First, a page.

President Obama has made clean and efficient energy a top priority, and Congress has obliged with more than $32 billion in stimulus money mostly for conservation and alternative energy technologies like wind, solar and biofuel. Sadly, the Energy Department is too weighed down by nuclear energy programs to devote itself to bringing about the revolution Obama envisions.
Today, the department's main task is managing the thousands of facilities involved in producing nuclear weapons during the Cold War, and the associated cleanup of dozens of contaminated sites. Approximately two-thirds of its annual budget, which is roughly $27 billion, is spent on these activities, while only 15 percent is allocated for all energy programs, including managing the Strategic Petroleum Reserve and researching and developing new technologies.
The department, after all, has nuclear weapons in its DNA. It is essentially an offshoot of the Atomic Energy Commission, a civilian-run agency established in 1946 to continue the work of the Manhattan Project and to investigate the possibility of developing civilian nuclear energy. In 1974, Congress voted to abolish the commission, turning over the weapons activities to a new Energy Research and Development Administration and setting up the Nuclear Regulatory Commission. The former was disbanded three years later and replaced by the Department of Energy.
Given the department's origins, it is not surprising that nuclear programs have won out over other energy technologies. Of the $135.4 billion spent on energy research and development from 1948 to 2005 (in constant 2004 dollars), more than half, or $74 billion, went to nuclear energy, while fossil-fuel programs received a quarter, or $34.1 billion. The leftovers went for alternatives, with renewables getting $13 billion, or 10 percent, and energy efficiency $12 billion, according to a Congressional Research Service report written in 2006.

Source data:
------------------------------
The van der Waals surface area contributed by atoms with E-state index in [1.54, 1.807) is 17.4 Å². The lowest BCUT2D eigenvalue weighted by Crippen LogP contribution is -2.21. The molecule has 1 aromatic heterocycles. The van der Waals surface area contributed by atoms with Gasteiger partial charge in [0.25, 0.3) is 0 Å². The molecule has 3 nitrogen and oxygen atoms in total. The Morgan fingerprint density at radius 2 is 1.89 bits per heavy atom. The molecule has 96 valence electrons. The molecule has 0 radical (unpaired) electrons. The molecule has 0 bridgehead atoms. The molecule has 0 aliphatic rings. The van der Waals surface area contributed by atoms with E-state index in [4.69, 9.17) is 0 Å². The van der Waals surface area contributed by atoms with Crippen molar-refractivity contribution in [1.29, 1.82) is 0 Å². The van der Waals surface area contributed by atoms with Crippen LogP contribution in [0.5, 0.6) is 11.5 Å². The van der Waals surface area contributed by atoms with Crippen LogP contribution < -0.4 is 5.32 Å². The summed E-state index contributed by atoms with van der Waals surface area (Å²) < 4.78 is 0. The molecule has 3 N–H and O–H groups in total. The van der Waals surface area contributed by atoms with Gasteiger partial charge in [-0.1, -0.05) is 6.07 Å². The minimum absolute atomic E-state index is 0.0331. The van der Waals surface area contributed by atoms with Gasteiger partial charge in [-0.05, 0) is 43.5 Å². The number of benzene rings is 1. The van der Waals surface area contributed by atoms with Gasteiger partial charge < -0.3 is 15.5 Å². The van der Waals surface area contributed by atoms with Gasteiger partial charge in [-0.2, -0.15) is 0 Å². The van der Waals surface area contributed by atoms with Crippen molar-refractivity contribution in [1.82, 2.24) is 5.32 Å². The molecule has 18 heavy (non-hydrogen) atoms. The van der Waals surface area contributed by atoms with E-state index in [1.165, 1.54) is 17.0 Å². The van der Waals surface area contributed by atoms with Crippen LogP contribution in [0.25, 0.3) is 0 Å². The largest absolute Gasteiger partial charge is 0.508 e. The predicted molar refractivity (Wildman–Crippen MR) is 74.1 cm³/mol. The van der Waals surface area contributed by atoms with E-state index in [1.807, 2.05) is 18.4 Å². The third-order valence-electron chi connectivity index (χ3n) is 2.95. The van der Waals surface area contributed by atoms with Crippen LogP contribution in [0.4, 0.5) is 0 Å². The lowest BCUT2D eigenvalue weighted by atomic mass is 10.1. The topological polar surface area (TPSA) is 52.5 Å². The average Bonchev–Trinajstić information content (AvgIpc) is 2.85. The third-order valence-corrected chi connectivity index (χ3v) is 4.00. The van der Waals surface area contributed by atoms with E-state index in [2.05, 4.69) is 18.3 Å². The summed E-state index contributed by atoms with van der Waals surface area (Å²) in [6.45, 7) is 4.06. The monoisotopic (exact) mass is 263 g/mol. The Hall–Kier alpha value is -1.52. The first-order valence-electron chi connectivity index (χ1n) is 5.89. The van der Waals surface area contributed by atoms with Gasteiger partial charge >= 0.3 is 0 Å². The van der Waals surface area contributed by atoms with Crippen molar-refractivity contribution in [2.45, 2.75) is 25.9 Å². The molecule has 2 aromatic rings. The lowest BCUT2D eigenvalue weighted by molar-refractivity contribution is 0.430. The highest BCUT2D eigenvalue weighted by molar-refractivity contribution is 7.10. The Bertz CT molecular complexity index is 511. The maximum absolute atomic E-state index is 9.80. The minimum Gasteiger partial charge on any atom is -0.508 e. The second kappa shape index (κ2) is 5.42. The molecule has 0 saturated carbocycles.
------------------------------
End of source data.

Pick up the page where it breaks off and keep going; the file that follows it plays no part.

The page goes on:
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That historical pattern of spending continues to this day. This year nuclear energy research is receiving $1.7 billion, including for a weapons-related fusion program being touted for its supposed energy potential. Nuclear weapons programs are getting $6.4 billion, with an additional $6.5 billion allocated to environmental cleanup. Millions more are spent on efforts to reduce the risk of weapons proliferation, and recovering nuclear and radioactive materials from around the world.
Against this background, alternative energy solutions are but an afterthought: in the current fiscal year, for example, all of $1.1 billion is apportioned for programs falling under this category, not including the stimulus money.
The stimulus package, intended to be spent over two years, places huge demands on Secretary of Energy Steven Chu. But if Chu wishes to avoid getting dragged down by the nuclear undertow, the Energy Department must be relieved of duties that aren't related to energy.
The good news is that some in Washington already recognize this need. President Obama's new Office of Management and Budget director, Peter Orszag, has put on the table moving the National Nuclear Security Administration, which oversees a significant chunk of the Energy Department's nuclear weapons activity, into the Defense Department.
Not surprisingly, Orszag faces stiff opposition, not least from Sen. Jeff Bingaman, Democrat of New Mexico. As chairman of the Senate energy committee, Bingaman may be trying to fill the shoes of Pete Domenici, who for years dominated the panel and helped ensure a steady flow of money to the weapons labs, including Los Alamos in New Mexico.
But such detractors must recognize that the Cold War is over, and global warming and the need for energy independence require bold initiatives that today's Energy Department is simply not equipped to take. The department needs a major reorganization along the lines of the one that took place in 1974, when the old Atomic Energy Commission was split up. Shifting the nuclear security administration to the Pentagon is just one option. The administration could also be converted to a standalone civilian agency.
Washington could also follow the example of France and Britain and establish a national body to handle the problem of nuclear waste. Britain's Nuclear Decommissioning Authority, for example, a public body established in 2004, oversees the cleanup of Britain's nuclear legacy, including research facilities, reactors and a huge plutonium production site.
In his Inaugural Address, Obama said, "We will harness the sun and the winds and the soil to fuel our cars and run our factories." That is a hopeful image and a lofty aim, but it cannot happen until the Department of Energy is freed from the nuclear weapons establishment.